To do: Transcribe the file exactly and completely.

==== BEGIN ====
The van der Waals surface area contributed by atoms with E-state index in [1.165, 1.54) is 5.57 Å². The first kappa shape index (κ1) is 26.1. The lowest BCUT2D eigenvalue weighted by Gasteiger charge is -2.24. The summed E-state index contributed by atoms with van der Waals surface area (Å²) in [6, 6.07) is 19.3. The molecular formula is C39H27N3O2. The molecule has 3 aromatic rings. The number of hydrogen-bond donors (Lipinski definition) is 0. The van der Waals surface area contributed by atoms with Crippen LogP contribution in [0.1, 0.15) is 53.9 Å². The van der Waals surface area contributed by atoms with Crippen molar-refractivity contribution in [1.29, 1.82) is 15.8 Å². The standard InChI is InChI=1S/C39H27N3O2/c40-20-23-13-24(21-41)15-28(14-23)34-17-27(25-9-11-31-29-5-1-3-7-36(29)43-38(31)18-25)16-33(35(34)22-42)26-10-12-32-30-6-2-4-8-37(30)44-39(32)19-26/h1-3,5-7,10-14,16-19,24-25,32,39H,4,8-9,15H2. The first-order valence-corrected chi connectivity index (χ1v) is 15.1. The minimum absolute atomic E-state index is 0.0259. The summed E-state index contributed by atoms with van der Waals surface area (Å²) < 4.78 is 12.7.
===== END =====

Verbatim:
The van der Waals surface area contributed by atoms with E-state index in [1.165, 1.54) is 5.57 Å². The first kappa shape index (κ1) is 26.1. The lowest BCUT2D eigenvalue weighted by Gasteiger charge is -2.24. The summed E-state index contributed by atoms with van der Waals surface area (Å²) in [6, 6.07) is 19.3. The molecular formula is C39H27N3O2. The molecule has 3 aromatic rings. The number of hydrogen-bond donors (Lipinski definition) is 0. The van der Waals surface area contributed by atoms with Crippen LogP contribution in [0.1, 0.15) is 53.9 Å². The van der Waals surface area contributed by atoms with Crippen molar-refractivity contribution in [1.29, 1.82) is 15.8 Å². The standard InChI is InChI=1S/C39H27N3O2/c40-20-23-13-24(21-41)15-28(14-23)34-17-27(25-9-11-31-29-5-1-3-7-36(29)43-38(31)18-25)16-33(35(34)22-42)26-10-12-32-30-6-2-4-8-37(30)44-39(32)19-26/h1-3,5-7,10-14,16-19,24-25,32,39H,4,8-9,15H2. The first-order valence-corrected chi connectivity index (χ1v) is 15.1. The minimum absolute atomic E-state index is 0.0259. The summed E-state index contributed by atoms with van der Waals surface area (Å²) < 4.78 is 12.7.